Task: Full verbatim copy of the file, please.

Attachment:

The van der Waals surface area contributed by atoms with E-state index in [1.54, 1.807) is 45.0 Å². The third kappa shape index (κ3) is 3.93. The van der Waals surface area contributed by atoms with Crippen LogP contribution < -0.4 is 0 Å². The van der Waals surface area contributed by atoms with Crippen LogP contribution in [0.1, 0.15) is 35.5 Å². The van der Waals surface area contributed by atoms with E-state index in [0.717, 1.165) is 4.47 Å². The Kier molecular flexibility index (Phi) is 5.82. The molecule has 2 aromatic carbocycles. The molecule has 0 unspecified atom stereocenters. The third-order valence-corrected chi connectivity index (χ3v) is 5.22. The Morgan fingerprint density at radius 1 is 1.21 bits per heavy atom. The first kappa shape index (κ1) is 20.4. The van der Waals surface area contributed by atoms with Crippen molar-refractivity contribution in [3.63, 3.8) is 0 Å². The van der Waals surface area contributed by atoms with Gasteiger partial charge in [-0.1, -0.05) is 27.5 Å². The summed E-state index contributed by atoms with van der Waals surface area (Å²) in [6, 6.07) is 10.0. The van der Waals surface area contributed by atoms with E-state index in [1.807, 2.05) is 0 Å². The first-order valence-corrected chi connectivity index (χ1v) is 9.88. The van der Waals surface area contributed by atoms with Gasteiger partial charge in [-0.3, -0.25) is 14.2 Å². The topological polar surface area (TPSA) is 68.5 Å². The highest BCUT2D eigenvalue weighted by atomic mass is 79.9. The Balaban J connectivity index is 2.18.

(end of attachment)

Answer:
The van der Waals surface area contributed by atoms with E-state index in [1.54, 1.807) is 45.0 Å². The third kappa shape index (κ3) is 3.93. The van der Waals surface area contributed by atoms with Crippen LogP contribution < -0.4 is 0 Å². The van der Waals surface area contributed by atoms with Crippen LogP contribution in [0.1, 0.15) is 35.5 Å². The van der Waals surface area contributed by atoms with E-state index in [0.717, 1.165) is 4.47 Å². The Kier molecular flexibility index (Phi) is 5.82. The molecule has 2 aromatic carbocycles. The molecule has 0 unspecified atom stereocenters. The third-order valence-corrected chi connectivity index (χ3v) is 5.22. The Morgan fingerprint density at radius 1 is 1.21 bits per heavy atom. The first kappa shape index (κ1) is 20.4. The van der Waals surface area contributed by atoms with Crippen molar-refractivity contribution in [3.63, 3.8) is 0 Å². The van der Waals surface area contributed by atoms with Gasteiger partial charge in [-0.1, -0.05) is 27.5 Å². The summed E-state index contributed by atoms with van der Waals surface area (Å²) in [6, 6.07) is 10.0. The van der Waals surface area contributed by atoms with E-state index in [1.807, 2.05) is 0 Å². The first-order valence-corrected chi connectivity index (χ1v) is 9.88. The van der Waals surface area contributed by atoms with Gasteiger partial charge in [-0.3, -0.25) is 14.2 Å². The topological polar surface area (TPSA) is 68.5 Å². The highest BCUT2D eigenvalue weighted by atomic mass is 79.9. The Balaban J connectivity index is 2.18.